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Discussion Starter · #1 ·
Why is there up to 20 rwhp differences in stock dyno results? One dyno result for a 2002 Z is 337 rwhp and mine ran 357.1 before any mods. Shouldn't two stock Z's run about the same?

I'm new to dynos and how they really work.

Thanks!
 

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Two things going on here. 1) Production tolerances - some cars are just stronger than others. 2) Dyno variance. There are all sorts of things that can effect dyno results.

Filling your tires up to 40psi should give you even more horsepower readings on the chassis dyno, lower pressures less power. Also, was your reading SAE corrected? This is a formula that takes into account ambiant air pressure, temperature, humidity, and probably some other things I forgot, and gives you a number that is "corrected", meaning it should be repeatable.
Kind of like drag racing where you'll see "results corrected for altitude."

Also, some dynos (cough mustang) seem to give much more umm "optimistic" results. We're talking 10-20hp here, that could account for things. Its pretty much accepted that you want to use a Dynojet 248 dyno.

Somewhere (not sure of the thread, maybe someone can help) Jim Hall wrote a bunch of stuff on the dyno, and how results can be skewed, and the processes they use over at Halltech to make sure the results are repeatable.
 

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Discussion Starter · #3 ·
Yes my numbers were corrected--the tech that did the dyno for me gave me both sets of results on a 3.5 floppy but warned me--"Dude, if you post these uncorrected results on Covette Forum or somewhere, you are going to hear about it!.....don't do it."

The uncorrected reads 361.8 rwhp and 353.1 torque.

Thanks a lot for your info---
 

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Don't forget about gas octane/quality, intake air temps, heat soak and knock reduction.

A lot of the dyno runs with lower numbers seem to show Air-fuel ratio problems.

I don't see O2 content of the ambient air mentioned much. This is a bigger problem in small dyno cells. You will lose power if the ventilation system isn't bringing fresh air to the engine. Hopefully this isn't generally a problem.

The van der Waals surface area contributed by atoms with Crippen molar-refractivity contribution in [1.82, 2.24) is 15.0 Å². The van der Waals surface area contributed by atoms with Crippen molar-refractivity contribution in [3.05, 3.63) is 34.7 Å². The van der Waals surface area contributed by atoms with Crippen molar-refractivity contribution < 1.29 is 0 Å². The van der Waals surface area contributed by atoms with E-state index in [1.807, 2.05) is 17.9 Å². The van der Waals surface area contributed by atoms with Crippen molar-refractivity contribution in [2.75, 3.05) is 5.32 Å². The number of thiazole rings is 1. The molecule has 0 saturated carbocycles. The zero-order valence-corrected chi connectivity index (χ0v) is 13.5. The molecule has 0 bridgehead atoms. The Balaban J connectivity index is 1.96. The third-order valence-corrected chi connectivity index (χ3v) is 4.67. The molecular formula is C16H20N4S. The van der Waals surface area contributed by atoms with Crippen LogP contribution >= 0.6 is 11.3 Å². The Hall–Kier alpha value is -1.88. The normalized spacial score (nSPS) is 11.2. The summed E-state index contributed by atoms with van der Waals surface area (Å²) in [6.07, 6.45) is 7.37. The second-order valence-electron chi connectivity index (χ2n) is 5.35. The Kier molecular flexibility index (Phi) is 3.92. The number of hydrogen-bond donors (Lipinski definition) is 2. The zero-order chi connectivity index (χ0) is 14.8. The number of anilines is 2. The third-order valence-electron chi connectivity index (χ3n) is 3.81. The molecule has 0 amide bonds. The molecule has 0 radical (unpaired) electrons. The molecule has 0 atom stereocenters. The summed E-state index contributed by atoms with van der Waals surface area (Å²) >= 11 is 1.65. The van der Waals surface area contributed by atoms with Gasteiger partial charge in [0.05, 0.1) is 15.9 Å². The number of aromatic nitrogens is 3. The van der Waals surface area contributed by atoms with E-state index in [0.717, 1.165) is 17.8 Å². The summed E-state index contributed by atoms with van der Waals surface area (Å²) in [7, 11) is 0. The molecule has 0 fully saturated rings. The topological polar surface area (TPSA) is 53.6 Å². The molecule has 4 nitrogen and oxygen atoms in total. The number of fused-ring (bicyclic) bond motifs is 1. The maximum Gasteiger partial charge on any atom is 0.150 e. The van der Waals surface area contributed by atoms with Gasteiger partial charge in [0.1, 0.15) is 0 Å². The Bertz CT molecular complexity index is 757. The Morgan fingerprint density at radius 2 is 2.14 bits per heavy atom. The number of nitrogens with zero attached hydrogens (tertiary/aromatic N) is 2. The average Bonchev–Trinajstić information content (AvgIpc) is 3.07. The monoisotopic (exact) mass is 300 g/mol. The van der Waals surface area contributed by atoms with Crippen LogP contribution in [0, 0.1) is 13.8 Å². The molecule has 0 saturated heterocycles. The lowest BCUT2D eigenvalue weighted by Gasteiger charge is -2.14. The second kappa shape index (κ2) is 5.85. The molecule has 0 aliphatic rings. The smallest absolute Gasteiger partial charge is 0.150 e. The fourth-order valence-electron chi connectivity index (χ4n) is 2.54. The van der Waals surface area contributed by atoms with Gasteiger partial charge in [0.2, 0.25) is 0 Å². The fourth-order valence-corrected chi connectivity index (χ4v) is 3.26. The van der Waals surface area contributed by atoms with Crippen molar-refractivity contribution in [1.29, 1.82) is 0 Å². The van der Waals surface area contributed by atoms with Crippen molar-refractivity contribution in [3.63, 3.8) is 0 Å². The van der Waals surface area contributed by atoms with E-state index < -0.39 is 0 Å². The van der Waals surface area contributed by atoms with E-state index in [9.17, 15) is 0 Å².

Some folks insist that SAE correction isn't 'correct' in all cases. Trying to compare a 50 degree run to a 95 degree run, even with correction, is probably more likely to introduce variability.
 

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Another thing is the smoothing used on a dynojet run.

If you play with the smoothing (goes from 1 to 5) you can get 4-6 hp and ft-lbs of torque difference because of what value is used.

Smoothing helps to get rid of the choppiness in the graph. Which is actually real, thats a hard question to answer depending on what is causing the "unevenness" of the graph to begin with.

Alex
 

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BrianK said:

I don't see O2 content of the ambient air mentioned much. This is a bigger problem in small dyno cells. You will lose power if the ventilation system isn't bringing fresh air to the engine. Hopefully this isn't generally a problem.

Some folks insist that SAE correction isn't 'correct' in all cases. Trying to compare a 50 degree run to a 95 degree run, even with correction, is probably more likely to introduce variability.
Very true, and even moreso when comparing a forced-induction motor to a N/A one. For instance, you can really toss-out any correction factor when using nitrous oxide. You want to run at an effective altitude below sea level...? Use nitrous. Or even an efficient supercharger. It packs in a lot more O2 than any N/A engine could do given the same conditions...which is why turbos/blowers work so well at high altitudes.

I will _assume_ that jnation got his car dyno'd at SpeedWorks which is a shop close to him (and myself) and can verify the accuracy of this Dynojet. I've done a LOT of testing there myself and have also tested my vehicles at other local dynos as well.
 
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